Recap: RFID Journal LIVE! 2014 & RFID World Asia 2014

Part I in a series recapping what we learnt at RFID Journal LIVE! 2014 & RFID World Asia 2014 from Paul Bennett, Relegen’s Managing Director

Hello everyone,

April 2014 was a very busy month for Relegen! We attended the world’s two largest RFID exhibitions – RFID Journal LIVE! 2014 in the US, and RFID World Asia 2014 in Singapore. And, because we’ve brought back such allot of news, we’ll be sharing the highlights over a series of posts.

At Relegen, we always keep a close eye on where RFID technology is headed. And, because our customer implementations are always so diverse, we thought it time to revisit the marketplace, listen to the experiences of industry participants, including end-users, and talk to a multitude of vendors.

I’m pleased to say that whilst Australia can be a long way from the action in a geographical sense, we are certainly not lagging in terms of innovative RFID projects and implementations. In fact, I would argue that our uptake of the technology, and understanding of the business improvements RFID can deliver, rival the best in the world.

Over the course of RFID Journal LIVE! 2014 alone, there were about 50+ presentations, and we managed to get along to quite a few of them. From those we attended, some of my key takeaways were:

1. It’s all about the data

RFID technology itself doesn’t give your business a competitive edge, rather it’s what you do with the data that will propel your business forward. Kimberly Brayley, Director RTLS Project Management Office, of the US Veterans Health Administration, put it very well when she said we need to regard RFID technology purely as infrastructure – infrastructure that supports business process improvement. Her advice was to “Worry less about whose technology you buy, or what type it is [E.g. Wi-Fi, IR, 900MHz], but rather how you use it! Data, data, data…”

2. The ‘Internet of Things’ is big and it’s already here

The Internet of Things [IoT] has captured the attention and imagination of businesses and consumers. Steve Halliday, President, of High Tech Aid, referenced in his presentation:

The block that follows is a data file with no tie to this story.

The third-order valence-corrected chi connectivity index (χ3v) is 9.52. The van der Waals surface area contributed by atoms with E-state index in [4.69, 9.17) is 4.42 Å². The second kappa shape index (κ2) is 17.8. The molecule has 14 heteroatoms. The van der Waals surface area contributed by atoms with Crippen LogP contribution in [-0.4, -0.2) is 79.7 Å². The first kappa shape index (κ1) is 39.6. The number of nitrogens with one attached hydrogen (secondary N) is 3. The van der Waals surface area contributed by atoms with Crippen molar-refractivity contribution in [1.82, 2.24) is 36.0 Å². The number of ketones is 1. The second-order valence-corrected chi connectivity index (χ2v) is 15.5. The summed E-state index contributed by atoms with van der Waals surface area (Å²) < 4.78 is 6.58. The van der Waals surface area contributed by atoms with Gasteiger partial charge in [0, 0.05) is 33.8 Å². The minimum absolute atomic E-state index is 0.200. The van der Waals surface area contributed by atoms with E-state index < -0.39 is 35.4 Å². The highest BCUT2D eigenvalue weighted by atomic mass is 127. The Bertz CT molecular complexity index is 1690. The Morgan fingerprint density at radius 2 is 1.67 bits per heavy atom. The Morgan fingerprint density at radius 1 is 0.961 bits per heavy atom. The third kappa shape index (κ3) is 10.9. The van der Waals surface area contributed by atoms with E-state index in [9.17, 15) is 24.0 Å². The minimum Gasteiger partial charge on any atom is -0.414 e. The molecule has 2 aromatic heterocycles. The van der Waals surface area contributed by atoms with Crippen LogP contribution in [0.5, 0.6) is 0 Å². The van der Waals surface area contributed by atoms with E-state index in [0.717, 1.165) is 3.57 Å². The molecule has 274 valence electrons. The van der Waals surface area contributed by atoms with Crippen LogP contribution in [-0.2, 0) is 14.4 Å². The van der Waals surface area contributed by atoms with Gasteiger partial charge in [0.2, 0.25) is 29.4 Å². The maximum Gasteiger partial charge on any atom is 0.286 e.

• Janusz Bryzek, VP, Fairchild Semiconductor – the ability to connect just about anything is ‘potentially the biggest business opportunity in the history of people’
  • Information Age magazine [] – 74% of C-level executives in medium to large companies expect the IoT to play a large role in their business within the next 3 years
  • John Chambers, CEO, Cisco Systems Inc. – The ‘Internet of Everything’, that is connected products, ranging from cars to household goods – could be a US$19 trillion opportunity

3. Key enablers of the IoT will be RFID and GUIDs

  • Global unique asset identification is critical. No unique RFID/ID = no visibility. Unique serialisation is the soul of asset and item-level identification and business need to address this issue early on
  • RFID technology will provide the link between what is happening in the physical world [i.e. the factory, distribution centre, retail store] and the corporate centres where the business decisions are being made. RFID data will feed corporate information systems with real-world information

Stay tuned for more on these topics over the next few weeks. Of course in the meantime, if there’s anything specific you’re interested in, please get in touch with me on +61 (0)2 9998 9000 and I’ll be happy to share.

Best regards, Paul Bennett, Managing Director, Relegen Pty Ltd